Efforts are ongoing to map synaptic wiring diagrams, or connectomes, to understand the neural basis of brain function. However, chemical synapses represent only one type of functionally important neuronal connection; in particular, extrasynaptic, "wireless" signaling by neuropeptides is widespread and plays essential roles in all nervous systems. By integrating single-cell anatomical and gene-expression datasets with biochemical analysis of receptor-ligand interactions, we have generated a draft connectome of neuropeptide signaling in the C. elegans nervous system. This network is characterized by high connection density, extended signaling cascades, autocrine foci, and a decentralized topology, with a large, highly interconnected core containing three constituent communities sharing similar patterns of input connectivity. Intriguingly, several key network hubs are little-studied neurons that appear specialized for peptidergic neuromodulation. We anticipate that the C. elegans neuropeptidergic connectome will serve as a prototype to understand how networks of neuromodulatory signaling are organized.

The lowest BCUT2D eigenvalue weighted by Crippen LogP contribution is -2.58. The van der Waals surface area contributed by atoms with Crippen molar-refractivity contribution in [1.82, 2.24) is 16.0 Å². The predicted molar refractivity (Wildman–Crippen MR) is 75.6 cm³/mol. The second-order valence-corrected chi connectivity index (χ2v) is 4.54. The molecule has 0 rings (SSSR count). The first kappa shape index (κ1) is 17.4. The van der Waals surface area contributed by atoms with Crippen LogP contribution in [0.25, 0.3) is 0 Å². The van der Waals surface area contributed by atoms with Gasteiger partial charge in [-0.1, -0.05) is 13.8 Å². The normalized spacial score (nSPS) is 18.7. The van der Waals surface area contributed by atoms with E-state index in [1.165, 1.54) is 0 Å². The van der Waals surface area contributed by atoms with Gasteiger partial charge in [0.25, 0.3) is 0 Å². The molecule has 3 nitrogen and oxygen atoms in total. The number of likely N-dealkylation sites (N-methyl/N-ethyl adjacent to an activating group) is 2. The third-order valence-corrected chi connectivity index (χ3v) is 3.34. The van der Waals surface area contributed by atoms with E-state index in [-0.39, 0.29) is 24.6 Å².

Keywords: C. elegans; connectomics; networks; neuromodulation; neuropeptides.
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